We’ve reached the final installment in our three part series looking at how advances in technology are impacting eye care. In the first installment we looked at how current technologies are improving the quality of life for those with low or impaired vision [Full Story]. In the second part, we looked at how some up and coming technologies that will greatly impact the lives of people dealing with impaired vision
In the third, and final, part of our series we will look at three cutting-edge technologies that could completely transform the lives of those with vision impairments.
Telescopic Eye Implant
The Telescopic Eye Implant is a relatively new technology, and only received approval by the FDA for use in patients ages 65 and older late in 2014. The telescopic eye implant is intended to restore normal vision for those suffering from age-related macular degeneration, otherwise known as AMD. AMD is an eye disease where the macula — the pigmented spot in the middle of the retina that is responsible for high acuity vision — breaks down, causing blindness in people as they age.
The breakdown of the macula in those with AMD, and the resulting loss of photoreceptors, creates a blind spot in the middle of their vision. It is the leading cause of blindness in people age 50 and older.
The implant was originally inspired by the Hubble space telescope, and the methods developed to correct a tiny manufacturing flaw that was causing the images it was capturing to be blurry. The implant uses two tiny lenses spaced 2 millimeters apart to both magnify images and redirect them to healthy parts of the macula. AMD. The implant is roughly the size of a pea and can reduce the size of the blind spot caused by the disease, and help patients see what they otherwise couldn’t.
The Bionic Eye
The so-called Bionic Eye can help those who have entirely lost their vision to AMD or an inherited condition called retinitis pigmentosa see again. Actually called the “Argus II”, rather than help the patient’s eye overcome lost photoreceptors by projecting the images the eye takes in on to healthy ones, the prosthesis uses a small digital camera set in a pair of glasses to see for them.
The digital camera captures images and transmits them to a processing unit packaged with the device’s power pack. That processing unit then sends the information to an electrode implanted in the eye. The electrode then creates a pattern of electric pulses. Because these eye diseases don’t impact the optic nerve, the pulses get transmitted to the brain, which perceives them as patterns of light and dark. Even though this isn’t true “sight”, the brain can be trained to interpret them as images.
These interpreted patterns of light and dark might not be as good as restored vision, it is good enough for them to see obstacles or contrast in people’s clothes. The Argus II system gives back some hope to those who have lost their sight, and points the way to more sophisticated technologies that could one day restore full sight. Nearly 10,000 people in the United States qualify for the surgery.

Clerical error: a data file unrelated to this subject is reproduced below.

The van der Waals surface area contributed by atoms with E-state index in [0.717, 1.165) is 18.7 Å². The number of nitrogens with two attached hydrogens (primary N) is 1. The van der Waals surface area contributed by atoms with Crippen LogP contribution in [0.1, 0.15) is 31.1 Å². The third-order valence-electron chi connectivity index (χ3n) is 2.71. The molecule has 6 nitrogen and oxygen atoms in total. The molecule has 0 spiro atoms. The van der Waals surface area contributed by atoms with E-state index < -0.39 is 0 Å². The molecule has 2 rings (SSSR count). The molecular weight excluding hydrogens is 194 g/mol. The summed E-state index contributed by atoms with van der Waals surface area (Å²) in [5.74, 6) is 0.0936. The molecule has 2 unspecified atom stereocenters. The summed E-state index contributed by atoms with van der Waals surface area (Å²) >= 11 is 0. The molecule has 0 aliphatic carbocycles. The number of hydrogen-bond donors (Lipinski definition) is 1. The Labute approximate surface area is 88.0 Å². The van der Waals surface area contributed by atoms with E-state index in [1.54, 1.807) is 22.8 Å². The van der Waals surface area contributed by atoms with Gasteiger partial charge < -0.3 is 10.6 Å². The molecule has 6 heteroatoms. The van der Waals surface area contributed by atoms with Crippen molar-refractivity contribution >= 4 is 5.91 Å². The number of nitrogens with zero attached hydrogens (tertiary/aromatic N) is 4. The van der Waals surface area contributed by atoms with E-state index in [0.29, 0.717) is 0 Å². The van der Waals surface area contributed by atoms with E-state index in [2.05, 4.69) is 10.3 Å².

Bionic Contact Lens
In Part 2 of this series we looked at the Smart Contact Lens and the possibilities it presents. The “bionic contact lens” goes a step beyond the smart lens and into the realm of augmented reality. The current prototypes of the bionic lens are entirely manufactured using 3-D printing technology.
The LEDs are made by printing tiny crystals called “quantum dots” on the lens and the electronics are similarly printed on to the lens. Because the contact lens is naturally on the eye, special lenses called frensel lenses, smaller than the diameter of a human hair, are needed to bring the images from the LED’s into focus. The lenses use active electronics and tiny LED’s to create displays that are superimposed over what the eye would normally see. In order to generate power for the electronics, an antenna collects radio waves and an integrated circuit converts the radio waves into power and controls the active electronics.
The bionic lens currently has some significant technological hurdles to overcome. As of now, the prototypes are made out of hard plastic that isn’t practical, or safe, for wear. Also, current antenna technology severely limits how much power the lens can generate for itself. There is also the issue of creating biologically safe electronics that won’t harm their wearer.
However, if these challenges can be overcome, the potential of bionic lenses are tremendous. They could they offer all the benefits of the Smart Lens, and much more. Not only could they have the ability to monitor biomarkers of health concerns such as the blood sugar levels of diabetics, but they could display that information to the user or give them reminders about medication timing. They could also superimpose information such as heart rate during exercise, or even something as mundane as an appointment reminder, over your normal vision.
Advances in technology have had an enormous impact on every part of our lives. Just look at whatever you are reading this on: it has undergone an incredible transformation from a decade ago – if it existed at all, if you happen to be using a tablet or smart phone. And eye care technology is no different. Advances have been made that are already making tremendous differences in the lives of many. Technologies are emerging that will make even more of a difference in still more lives, and the promise of future advances is exciting to say the least.